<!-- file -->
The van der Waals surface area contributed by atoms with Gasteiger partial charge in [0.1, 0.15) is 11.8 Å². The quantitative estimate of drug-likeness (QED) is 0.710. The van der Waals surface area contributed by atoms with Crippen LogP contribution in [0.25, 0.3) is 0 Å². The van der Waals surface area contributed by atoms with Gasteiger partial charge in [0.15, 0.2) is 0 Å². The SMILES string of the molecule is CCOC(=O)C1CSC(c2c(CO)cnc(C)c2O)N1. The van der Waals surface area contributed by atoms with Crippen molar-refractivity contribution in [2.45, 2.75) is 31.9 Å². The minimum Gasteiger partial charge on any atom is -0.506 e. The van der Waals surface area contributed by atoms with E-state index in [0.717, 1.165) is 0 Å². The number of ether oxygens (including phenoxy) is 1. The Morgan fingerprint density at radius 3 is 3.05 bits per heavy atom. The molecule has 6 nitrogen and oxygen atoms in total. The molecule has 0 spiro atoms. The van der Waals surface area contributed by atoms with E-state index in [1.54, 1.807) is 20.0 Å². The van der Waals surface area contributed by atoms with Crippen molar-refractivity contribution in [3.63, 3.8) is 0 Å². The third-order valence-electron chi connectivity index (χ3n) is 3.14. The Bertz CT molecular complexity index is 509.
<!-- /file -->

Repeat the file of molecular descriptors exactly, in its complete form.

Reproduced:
The van der Waals surface area contributed by atoms with Gasteiger partial charge in [0.1, 0.15) is 11.8 Å². The quantitative estimate of drug-likeness (QED) is 0.710. The van der Waals surface area contributed by atoms with Crippen LogP contribution in [0.25, 0.3) is 0 Å². The van der Waals surface area contributed by atoms with Gasteiger partial charge in [0.15, 0.2) is 0 Å². The SMILES string of the molecule is CCOC(=O)C1CSC(c2c(CO)cnc(C)c2O)N1. The van der Waals surface area contributed by atoms with Crippen molar-refractivity contribution in [2.45, 2.75) is 31.9 Å². The minimum Gasteiger partial charge on any atom is -0.506 e. The van der Waals surface area contributed by atoms with E-state index in [0.717, 1.165) is 0 Å². The number of ether oxygens (including phenoxy) is 1. The Morgan fingerprint density at radius 3 is 3.05 bits per heavy atom. The molecule has 6 nitrogen and oxygen atoms in total. The molecule has 0 spiro atoms. The van der Waals surface area contributed by atoms with E-state index in [1.54, 1.807) is 20.0 Å². The van der Waals surface area contributed by atoms with Crippen molar-refractivity contribution in [3.63, 3.8) is 0 Å². The third-order valence-electron chi connectivity index (χ3n) is 3.14. The Bertz CT molecular complexity index is 509.